The color experts at Pantone just announced Greenery as their 2017 Color of the Year. I like it a lot. Of course my thoughts immediately turned to ink. In order: “Great color! Caran d’Ache Delicate Green. No, Sailor Waka-Uguisu.”
The paint swatch above reminds me more of Waka-Uguisu. But here’s the fabric swatch.
The fabric has a shimmer which reflects more light, and that lighter hue also calls to mind Caran d’Ache Delicate Green. But probably because I just love that ink. Greenery is much closer to Waka-Uguisu. It’s more yellow.
Waka-Uguisu and Delicate Green are great colors, and I’m totally on board with Greenery in 2017. It does feel very current. Judging by the inks, the color is interesting but easy to live with, eye-catching but calm.
If you want to see the inks that remind me of Greenery, I have a little review of Waka-Uguisu here. I’ve never reviewed Delicate Green (what?!) but it’s currently in my green Sheaffer “Pen for Me,” so there’s a glimpse of it here.
Pilot-Iroshizuku Chiku-rin is a nice ink which might be an option, but for some reason that one never appealed to me as much as Delicate Green and Waka-Uguisu. Diamine Wagner is much too yellow, and Diamine Meadow I think too green. But both Diamines are good inks on their own.
Despite the huge range of green Lamy Al-Stars and Safaris, there is none close to Greenery. (Because Greenery is a nice green.) I do hope Lamy does not take this as a challenge.
Both Greenery swatches from Pantone Twitter.
It does look like an Easter basket just threw up on me, doesn’t it?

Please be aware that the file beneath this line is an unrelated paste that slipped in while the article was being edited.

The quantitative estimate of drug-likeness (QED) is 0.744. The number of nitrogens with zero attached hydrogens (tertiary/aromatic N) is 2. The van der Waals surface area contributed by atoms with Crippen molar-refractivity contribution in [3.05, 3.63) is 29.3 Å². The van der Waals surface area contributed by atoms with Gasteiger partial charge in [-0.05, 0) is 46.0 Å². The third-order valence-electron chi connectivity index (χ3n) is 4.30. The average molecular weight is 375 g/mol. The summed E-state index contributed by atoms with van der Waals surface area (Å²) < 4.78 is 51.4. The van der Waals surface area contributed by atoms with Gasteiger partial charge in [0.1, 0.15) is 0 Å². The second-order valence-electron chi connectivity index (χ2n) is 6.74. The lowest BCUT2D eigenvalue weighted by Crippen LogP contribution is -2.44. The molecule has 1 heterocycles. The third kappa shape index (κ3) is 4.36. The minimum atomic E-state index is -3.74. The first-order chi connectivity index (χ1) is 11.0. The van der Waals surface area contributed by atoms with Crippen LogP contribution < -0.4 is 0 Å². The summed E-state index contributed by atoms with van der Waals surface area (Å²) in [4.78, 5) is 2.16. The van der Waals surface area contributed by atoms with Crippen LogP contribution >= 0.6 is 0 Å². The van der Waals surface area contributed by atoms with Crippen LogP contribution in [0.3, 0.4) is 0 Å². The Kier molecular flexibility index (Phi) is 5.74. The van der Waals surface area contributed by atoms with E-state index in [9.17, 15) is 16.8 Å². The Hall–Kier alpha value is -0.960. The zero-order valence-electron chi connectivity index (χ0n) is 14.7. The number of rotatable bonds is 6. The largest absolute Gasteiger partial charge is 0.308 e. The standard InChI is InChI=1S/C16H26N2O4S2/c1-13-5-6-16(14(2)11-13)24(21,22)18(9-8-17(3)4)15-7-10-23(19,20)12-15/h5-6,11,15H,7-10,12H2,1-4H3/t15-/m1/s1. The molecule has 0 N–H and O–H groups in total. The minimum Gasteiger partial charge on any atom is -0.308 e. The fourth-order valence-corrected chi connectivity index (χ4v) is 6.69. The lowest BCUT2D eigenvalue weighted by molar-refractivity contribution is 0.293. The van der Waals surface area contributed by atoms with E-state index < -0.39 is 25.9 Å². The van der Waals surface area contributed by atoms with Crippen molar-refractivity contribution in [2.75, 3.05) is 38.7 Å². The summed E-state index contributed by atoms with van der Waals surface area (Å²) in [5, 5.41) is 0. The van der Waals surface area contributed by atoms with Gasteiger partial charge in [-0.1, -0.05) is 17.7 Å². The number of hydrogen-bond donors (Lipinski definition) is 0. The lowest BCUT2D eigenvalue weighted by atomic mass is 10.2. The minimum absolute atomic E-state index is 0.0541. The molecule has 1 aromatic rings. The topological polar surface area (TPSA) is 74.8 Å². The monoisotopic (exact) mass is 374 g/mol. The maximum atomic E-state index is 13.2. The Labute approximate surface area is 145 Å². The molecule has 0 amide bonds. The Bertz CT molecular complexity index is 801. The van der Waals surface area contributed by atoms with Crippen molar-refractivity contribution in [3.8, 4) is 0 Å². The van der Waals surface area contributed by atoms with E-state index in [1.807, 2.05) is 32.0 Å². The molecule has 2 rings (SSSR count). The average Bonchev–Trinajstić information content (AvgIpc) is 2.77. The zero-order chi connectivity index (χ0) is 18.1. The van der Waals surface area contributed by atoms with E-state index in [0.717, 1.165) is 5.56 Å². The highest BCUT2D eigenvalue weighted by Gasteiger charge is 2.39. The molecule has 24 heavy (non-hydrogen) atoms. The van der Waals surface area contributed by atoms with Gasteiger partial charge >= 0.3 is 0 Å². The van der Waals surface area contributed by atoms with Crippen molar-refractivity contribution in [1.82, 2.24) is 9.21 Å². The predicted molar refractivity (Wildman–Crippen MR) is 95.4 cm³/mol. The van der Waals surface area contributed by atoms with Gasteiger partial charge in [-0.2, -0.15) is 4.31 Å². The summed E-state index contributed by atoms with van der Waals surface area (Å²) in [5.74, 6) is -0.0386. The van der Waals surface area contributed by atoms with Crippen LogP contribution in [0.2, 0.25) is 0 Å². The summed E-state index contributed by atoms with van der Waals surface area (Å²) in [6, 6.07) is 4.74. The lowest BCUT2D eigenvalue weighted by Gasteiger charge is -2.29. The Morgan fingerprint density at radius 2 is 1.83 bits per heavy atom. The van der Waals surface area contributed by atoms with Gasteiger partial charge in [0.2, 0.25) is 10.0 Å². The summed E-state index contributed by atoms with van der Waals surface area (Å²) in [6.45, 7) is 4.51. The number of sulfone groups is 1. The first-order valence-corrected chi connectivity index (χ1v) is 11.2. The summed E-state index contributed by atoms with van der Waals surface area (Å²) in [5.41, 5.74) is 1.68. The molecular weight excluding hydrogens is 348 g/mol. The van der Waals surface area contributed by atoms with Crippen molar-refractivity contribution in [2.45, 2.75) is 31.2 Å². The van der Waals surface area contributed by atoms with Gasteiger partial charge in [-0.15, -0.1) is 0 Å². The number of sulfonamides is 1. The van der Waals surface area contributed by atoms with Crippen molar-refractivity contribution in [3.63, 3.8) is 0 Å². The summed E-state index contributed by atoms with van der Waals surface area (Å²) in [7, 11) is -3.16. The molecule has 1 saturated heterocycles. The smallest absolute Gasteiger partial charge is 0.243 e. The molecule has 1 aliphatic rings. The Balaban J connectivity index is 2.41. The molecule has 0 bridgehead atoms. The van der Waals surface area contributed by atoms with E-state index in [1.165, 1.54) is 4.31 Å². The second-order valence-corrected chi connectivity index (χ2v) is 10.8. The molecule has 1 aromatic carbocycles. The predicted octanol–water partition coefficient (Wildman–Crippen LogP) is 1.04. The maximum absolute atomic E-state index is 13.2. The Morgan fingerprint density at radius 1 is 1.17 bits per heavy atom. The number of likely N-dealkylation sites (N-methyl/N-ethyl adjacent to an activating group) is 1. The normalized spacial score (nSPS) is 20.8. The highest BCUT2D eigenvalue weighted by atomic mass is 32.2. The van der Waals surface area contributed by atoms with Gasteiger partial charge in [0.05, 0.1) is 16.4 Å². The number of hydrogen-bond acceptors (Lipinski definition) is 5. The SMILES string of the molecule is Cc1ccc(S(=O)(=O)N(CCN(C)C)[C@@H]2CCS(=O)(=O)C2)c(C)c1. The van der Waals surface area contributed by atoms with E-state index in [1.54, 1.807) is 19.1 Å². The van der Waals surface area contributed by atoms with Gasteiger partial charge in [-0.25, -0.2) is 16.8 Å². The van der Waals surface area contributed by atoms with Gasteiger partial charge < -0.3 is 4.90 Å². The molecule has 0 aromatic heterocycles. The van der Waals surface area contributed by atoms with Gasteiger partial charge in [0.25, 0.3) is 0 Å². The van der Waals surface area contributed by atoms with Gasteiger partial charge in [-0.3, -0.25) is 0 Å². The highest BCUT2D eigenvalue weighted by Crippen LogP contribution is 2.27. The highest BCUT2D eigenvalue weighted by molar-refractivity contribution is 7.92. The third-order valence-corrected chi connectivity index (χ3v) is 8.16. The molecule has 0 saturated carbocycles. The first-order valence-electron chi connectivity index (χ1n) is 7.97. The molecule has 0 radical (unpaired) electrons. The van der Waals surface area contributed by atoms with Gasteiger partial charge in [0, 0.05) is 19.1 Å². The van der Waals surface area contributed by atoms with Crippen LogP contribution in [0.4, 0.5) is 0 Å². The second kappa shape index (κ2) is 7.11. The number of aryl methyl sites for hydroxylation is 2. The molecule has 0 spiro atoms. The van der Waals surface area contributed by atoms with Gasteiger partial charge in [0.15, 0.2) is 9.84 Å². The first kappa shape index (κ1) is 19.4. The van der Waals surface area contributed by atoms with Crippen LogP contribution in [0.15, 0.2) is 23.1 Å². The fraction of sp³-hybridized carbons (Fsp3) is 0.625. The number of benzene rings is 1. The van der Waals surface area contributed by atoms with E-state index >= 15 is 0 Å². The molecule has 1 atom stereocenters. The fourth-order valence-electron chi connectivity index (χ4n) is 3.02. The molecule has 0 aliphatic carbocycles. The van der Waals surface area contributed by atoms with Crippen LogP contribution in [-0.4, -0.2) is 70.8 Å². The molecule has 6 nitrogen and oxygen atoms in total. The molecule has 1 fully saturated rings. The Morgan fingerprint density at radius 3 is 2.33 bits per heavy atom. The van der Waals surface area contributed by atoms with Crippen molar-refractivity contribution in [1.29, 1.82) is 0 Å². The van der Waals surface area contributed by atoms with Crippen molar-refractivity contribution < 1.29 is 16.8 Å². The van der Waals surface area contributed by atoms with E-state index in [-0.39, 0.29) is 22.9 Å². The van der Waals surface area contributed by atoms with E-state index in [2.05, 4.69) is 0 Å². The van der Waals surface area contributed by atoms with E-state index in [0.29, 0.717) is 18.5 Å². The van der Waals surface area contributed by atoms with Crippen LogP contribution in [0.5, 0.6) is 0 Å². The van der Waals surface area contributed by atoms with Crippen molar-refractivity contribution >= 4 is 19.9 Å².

But thankfully not. It’s just that I just got three more of the new Sailor Four Seasons inks. Up there are Sailor Waka-Uguisu, Sakura-Mori and Yuki-Akari.
Candidly, I am not a pastel person. But I have been happily surprised by these three inks. In fact the final ink of the trio, the one I only grudgingly added to the shopping cart, because I absolutely loathed the color of the online swabs, turns out to be my favorite of all. Go figure.
But first things first. Here is a comparison of Sakura-Mori, the new Sailor pink, with the old Sailor pink, Peche.
That’s perhaps sad news for Peche devotees. Sakura-Mori is a warmer color, and isn’t really very much like Peche.
But Sakura-Mori is lovely, nonetheless, if you like pale pink inks. It’s a delicate pink with a blush of orange, I believe. Now, a light pink ink is not be the most versatile, useful color, for sure, but I have a soft spot for the barely legible ink category, so I like this one.
I plan to do a more in-depth look at Sailor Souten, but we were talking yesterday about how it compares to Sailor Jentle Sky High, and here’s a quick look at just that.
Sky High is my favorite Sailor ink, and one of my all-around favorite blue inks. It’s just a nice, cheery blue, with great shading, and uncomplicated behavior. It even has nice red sheen for sheen fans.